What do Contractors pay for Drywall Material?
In short, they usually pay about the same as everyone else. The market in the US for drywall and drywall related supplies is pretty competitive. Because of this, various material distributors charge rates that are fairly consistent among competitors. Some local drywall material distributors may offer contractors a small discount hoping to court their future business. However, this usually only amounts to a small percentage, (10% for example). And if one local store offers such a rate to a contractor, other stores are likely eager to match that price in order to maintain the business of a prized contractor. The strongest factor in negotiating a discount for a contractor is the quantity of material supplied. If a contractor is able to order an entire flatbed semi load of drywall, he will likely be able to negotiate a discount.
Usually, when contractors order drywall material for one house or a smaller project, they are interested in more than just the base price. For example, contractors are very interested in what type of delivery the supplier offers. Some suppliers will stock the drywall in various locations in the house, whereas others will simply offload the material with a forklift outside the house and the contractor is expected to somehow get the material into the house. Though driveway delivery may be slightly cheaper, the expense of paying someone to carry 200 or more sheets into a house usually negates that difference.
Another important factor contractors consider in choosing a drywall supplier is the brand of drywall, or drywall mud that is carried. Some drywall finishers prefer certain types of drywall mud and if the supplier doesn’t carry that brand, they may simply go with another company for all their materials, including drywall, to simplify the buying process.
One other factor is the location of the drywall supplier. Of course suppliers prefer to deliver to jobsites that are relatively close to their location. They may even charge a little extra for deliveries outside of their home area. At the same time, Contractors prefer convenience as well. Dollars saved may not be worth the time and gas spent to drive to a further location to pick up last minute drywall materials, even if they are cheaper.
So why do contractors charge different prices for the materials they supply
To understand how contractors charge for materials and how that affects their overall quote, it’s best to understand the biding process. Contractors are businessmen. When running any business, you have to come up with a formula that brings in enough revenue to cover the costs, provides income for your workers, and still is low enough to win bids. The two main factors to consider in creating a winning bid is cost of materials and cost of labor. As discussed in a related article about drywall costs, labor costs can vary greatly between different contractors and even with the same contractor, labor costs can vary between different types of projects.
If material costs are basically the same among contractors and non contractors alike, why are there differences in the amount contractors charge for their materials? One difference could be a result of different brands of material. One contractor may prefer certain brands of material over others, so he uses those average prices when preparing the quote, though this is likely not a major factor. Some contractors itemize every single supply, being careful not to add any type of padding to the number shown for material cost. Their approach is to try and promote trust with the customer through transparency in material costs. Whereas other contractors, may simply use a square footage ratio to estimate projected material costs. This square footage ratio may be ‘padded’ slightly to cover the cost of preparing the estimate and ordering or picking up materials.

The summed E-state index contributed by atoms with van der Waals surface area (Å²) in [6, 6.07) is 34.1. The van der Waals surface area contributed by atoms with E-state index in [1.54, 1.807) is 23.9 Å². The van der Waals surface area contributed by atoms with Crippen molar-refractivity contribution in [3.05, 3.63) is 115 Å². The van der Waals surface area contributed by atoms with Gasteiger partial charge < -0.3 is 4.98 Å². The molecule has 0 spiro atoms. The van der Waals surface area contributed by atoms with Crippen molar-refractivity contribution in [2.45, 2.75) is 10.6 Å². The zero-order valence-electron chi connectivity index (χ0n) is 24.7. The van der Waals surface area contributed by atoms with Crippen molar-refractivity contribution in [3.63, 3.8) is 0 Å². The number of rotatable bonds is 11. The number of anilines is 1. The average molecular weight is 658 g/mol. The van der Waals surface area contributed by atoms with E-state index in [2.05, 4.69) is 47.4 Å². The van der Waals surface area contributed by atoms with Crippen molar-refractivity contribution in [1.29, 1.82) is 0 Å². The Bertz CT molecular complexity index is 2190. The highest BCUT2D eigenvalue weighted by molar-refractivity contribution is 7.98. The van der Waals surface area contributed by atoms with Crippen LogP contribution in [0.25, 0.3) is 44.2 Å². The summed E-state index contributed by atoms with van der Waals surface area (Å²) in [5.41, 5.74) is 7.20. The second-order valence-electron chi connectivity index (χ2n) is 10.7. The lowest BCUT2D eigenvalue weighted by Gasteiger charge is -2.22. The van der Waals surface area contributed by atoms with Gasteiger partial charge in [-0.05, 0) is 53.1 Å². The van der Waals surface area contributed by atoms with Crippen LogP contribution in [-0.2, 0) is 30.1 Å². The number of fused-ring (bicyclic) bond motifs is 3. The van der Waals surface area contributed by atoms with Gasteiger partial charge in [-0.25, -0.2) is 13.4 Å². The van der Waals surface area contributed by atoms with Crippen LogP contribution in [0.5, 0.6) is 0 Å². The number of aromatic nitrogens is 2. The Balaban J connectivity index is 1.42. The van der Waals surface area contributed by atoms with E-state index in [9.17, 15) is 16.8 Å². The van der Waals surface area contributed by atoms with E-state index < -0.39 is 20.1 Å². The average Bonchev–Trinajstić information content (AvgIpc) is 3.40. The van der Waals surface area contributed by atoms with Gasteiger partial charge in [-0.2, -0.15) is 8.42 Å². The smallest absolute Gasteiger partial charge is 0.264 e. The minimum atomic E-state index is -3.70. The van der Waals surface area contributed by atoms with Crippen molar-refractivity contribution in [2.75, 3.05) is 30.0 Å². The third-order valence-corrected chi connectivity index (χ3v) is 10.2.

The time spent preparing a written estimate, ordering materials, picking up materials, and doing other paperwork associated with running the business must be accounted for in one way or another. If a contractor never was compensated for the time spent looking at potential jobs, writing estimates, communicating with potential customers, ordering materials, handling returns, etc. why would anyone be a contractor. Otherwise, he would simply be doing all of this work for free while his employees continued to be compensated for the physical labor done on the job.
The bottom line is that any quote for a job is going to include charges that allow a contractor to continue doing the day to day office work required to run their business. Some contractors account for this in their material charges, while others account for it in their labor charges. Fewer still account for it by itemizing office work charges on their invoice.
So can I get a better deal if I order the material myself?
Ordering and purchasing material for any construction project is a skill in itself. Knowing what material, how much material, what brands, and from where to order material takes experience. Since tradesmen work with these materials on a daily basis, they get accustomed to the advantages and disadvantages of certain products. In the end, they are the ones who will install the materials so it is usually in your best interests for the tradesmen to use supplies they prefer.
Most tradesmen are not eager to prepare an itemized list of materials, otherwise known at a materials take-off list, for your project unless they are compensated for their time. By the time you compensate them to prepare a take-off list you may as well have them order the materials. So while it may be possible to save a very small fraction of the cost by getting materials yourself, the convenience of having the professionals do it for you is worth the relatively small fee they may charge. If a contractor will provide materials even if it includes a small fee, save yourself the headache and just let them do so.